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County Mulls New Towing Ordinance

Officials seek greater oversight of industry to help prevent predatory towing.

When Linda Johnson traded in her car last November, the dealer immediately transferred her registration, Virginia license plate and Colonial Village parking sticker to the new vehicle.

Yet the next morning the car was gone, having been towed from her parking lot. When she retrieved the vehicle, Johnson found that the towing company had damaged the underbelly and illegally broken in to remove her sticker.

Although she received assurances from the company that the car would not be erroneously towed a second time, the car was no where to be seen the next morning.

"It was ridiculous," Johnson said in an interview last week. "There’s no control or regulation of this industry."

JOHNSON’S TALE is far from unique. In recent years hundreds of Arlington residents have complained to the county that they have either been overcharged by towing companies or had their vehicles illegally removed.

"For years we’ve been in and out of court trying to protect consumers" from unlawful towing practices, said County Board member Jay Fisette. "We’ve heard lots of horror stories of merchandise and computers stolen out of cars with no recourse from the companies."

Now the county is hoping that it can use new authority from the Virginia General Assembly to better protect residents from predatory towing. The County Board is considering adopting a new ordinance that will establish stricter oversight of the industry.

Last week the board created a towing advisory board comprised of police officers, tow company owners and one resident.

"Like any industry that’s unregulated, tow companies can be abusive in some instances," Fisette said. "There are some bad apples in the industry that give the whole industry a bad name."

IN THE MID-1990s Arlington had a towing ordinance on the books, but new federal legislation removed local supervision of the companies. This past spring the General Assembly passed a bill granting jurisdictions the authority to set standards for the towing of vehicles from private property.

Several Arlington towing companies have enthusiastically backed a new ordinance, and have pushed for an influential role in the advisory committee.

"We’re trying to regulate ourselves to get some of the cancer out of the industry," said Al Leach, owner of Al’s Towing and Storage.

The draft plan of the ordinance would require towing operators to obtain written permission of the property owner before they remove a vehicle. This would put into place a new layer of oversight, and prevent the harassment of customers who may park at one business and then walk off-site to patron other nearby shops.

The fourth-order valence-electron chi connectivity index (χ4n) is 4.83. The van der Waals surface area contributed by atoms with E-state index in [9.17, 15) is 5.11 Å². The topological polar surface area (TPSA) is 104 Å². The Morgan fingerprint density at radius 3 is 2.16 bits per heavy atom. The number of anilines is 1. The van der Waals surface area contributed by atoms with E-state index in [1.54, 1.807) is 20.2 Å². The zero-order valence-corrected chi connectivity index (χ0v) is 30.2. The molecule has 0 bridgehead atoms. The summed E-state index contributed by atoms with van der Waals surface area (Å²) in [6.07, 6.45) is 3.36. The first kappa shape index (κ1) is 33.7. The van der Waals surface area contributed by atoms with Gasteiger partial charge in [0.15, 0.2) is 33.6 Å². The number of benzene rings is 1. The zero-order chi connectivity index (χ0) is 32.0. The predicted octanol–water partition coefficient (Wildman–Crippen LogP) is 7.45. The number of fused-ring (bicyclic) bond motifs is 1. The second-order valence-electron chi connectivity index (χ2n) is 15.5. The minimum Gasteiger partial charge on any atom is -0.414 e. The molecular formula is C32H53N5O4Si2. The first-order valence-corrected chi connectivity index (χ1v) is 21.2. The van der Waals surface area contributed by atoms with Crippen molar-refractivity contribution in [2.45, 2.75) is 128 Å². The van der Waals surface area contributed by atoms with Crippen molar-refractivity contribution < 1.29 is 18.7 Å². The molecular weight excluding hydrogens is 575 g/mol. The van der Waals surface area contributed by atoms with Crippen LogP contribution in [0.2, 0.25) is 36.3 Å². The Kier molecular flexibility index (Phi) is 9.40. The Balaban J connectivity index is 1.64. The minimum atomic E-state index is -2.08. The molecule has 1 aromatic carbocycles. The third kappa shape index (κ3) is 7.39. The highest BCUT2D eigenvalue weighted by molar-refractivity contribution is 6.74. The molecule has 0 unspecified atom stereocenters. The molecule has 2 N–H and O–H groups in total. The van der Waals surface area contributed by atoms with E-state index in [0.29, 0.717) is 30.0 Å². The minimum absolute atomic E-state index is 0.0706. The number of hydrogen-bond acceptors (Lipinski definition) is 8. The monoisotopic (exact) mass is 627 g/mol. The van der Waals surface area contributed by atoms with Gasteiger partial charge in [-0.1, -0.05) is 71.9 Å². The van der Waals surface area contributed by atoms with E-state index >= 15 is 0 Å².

If the ordinance is passed, tow truck drivers would be obliged to take digital pictures or videos of the vehicle before towing, creating documentary evidence of illegal parking.

Both county officials and tow operators have spoken out in favor of mandating photographs. The companies need the proof to rebut residents’ claims that they were not unlawfully parked, Leach said.

"This will show the offense and keep everybody honest," he added.

Requiring photos be taken will enable the police to determine if any damage to the car was caused by the towing company, as residents sometimes claim, said Capt. Kamran Afzal, who will serve on the towing advisory board.

Tow truck drivers are supposed to notify police before they haul away a car, but sometimes they fail to do so, Afzal said. The advisory board will give the police and companies a forum to improve communication and cooperation, he added.

THE COUNTY also seeks to ensure that if a resident arrives before their car is removed from the lot, they will only have to pay a small fee and will have the car returned.

Other measures in the draft plan include requiring towing companies to accept credit or debit cards, ensuring that vehicles are only towed to 24-hour facilities and mandating that those facilities be within three miles of the county line.

The County Board will also consider increasing the towing fee from its current $85 to as much as $125, and may also raise additional late-night, weekend and holiday fees.

Leach, owner of Al’s Towing and Storage, said that fees have not been increased since 1994 and that a hike is long overdue. The additional revenue will enable towing companies to better train drivers and allow them to purchase new equipment, he added.

"If we get more money it will raise expectations, and be better for us and the customers," Leach said.